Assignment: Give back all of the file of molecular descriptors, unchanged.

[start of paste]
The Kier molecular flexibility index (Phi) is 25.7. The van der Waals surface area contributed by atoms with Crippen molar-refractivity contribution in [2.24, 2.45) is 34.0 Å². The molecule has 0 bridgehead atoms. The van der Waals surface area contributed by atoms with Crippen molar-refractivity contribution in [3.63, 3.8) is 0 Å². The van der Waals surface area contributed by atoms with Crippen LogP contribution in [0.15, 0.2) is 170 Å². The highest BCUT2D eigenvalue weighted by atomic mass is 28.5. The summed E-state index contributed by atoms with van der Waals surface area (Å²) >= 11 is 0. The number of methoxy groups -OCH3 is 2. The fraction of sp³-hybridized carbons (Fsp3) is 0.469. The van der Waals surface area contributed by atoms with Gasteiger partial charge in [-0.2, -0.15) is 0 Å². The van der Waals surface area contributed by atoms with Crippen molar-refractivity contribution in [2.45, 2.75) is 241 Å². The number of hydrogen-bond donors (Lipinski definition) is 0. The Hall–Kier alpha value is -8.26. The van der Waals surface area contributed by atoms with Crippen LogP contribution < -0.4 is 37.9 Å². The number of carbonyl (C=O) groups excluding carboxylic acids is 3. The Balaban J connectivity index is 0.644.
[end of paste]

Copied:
The Kier molecular flexibility index (Phi) is 25.7. The van der Waals surface area contributed by atoms with Crippen molar-refractivity contribution in [2.24, 2.45) is 34.0 Å². The molecule has 0 bridgehead atoms. The van der Waals surface area contributed by atoms with Crippen molar-refractivity contribution in [3.63, 3.8) is 0 Å². The van der Waals surface area contributed by atoms with Crippen LogP contribution in [0.15, 0.2) is 170 Å². The highest BCUT2D eigenvalue weighted by atomic mass is 28.5. The summed E-state index contributed by atoms with van der Waals surface area (Å²) >= 11 is 0. The number of methoxy groups -OCH3 is 2. The fraction of sp³-hybridized carbons (Fsp3) is 0.469. The van der Waals surface area contributed by atoms with Gasteiger partial charge in [-0.2, -0.15) is 0 Å². The van der Waals surface area contributed by atoms with Crippen molar-refractivity contribution in [2.45, 2.75) is 241 Å². The number of hydrogen-bond donors (Lipinski definition) is 0. The Hall–Kier alpha value is -8.26. The van der Waals surface area contributed by atoms with Crippen LogP contribution < -0.4 is 37.9 Å². The number of carbonyl (C=O) groups excluding carboxylic acids is 3. The Balaban J connectivity index is 0.644.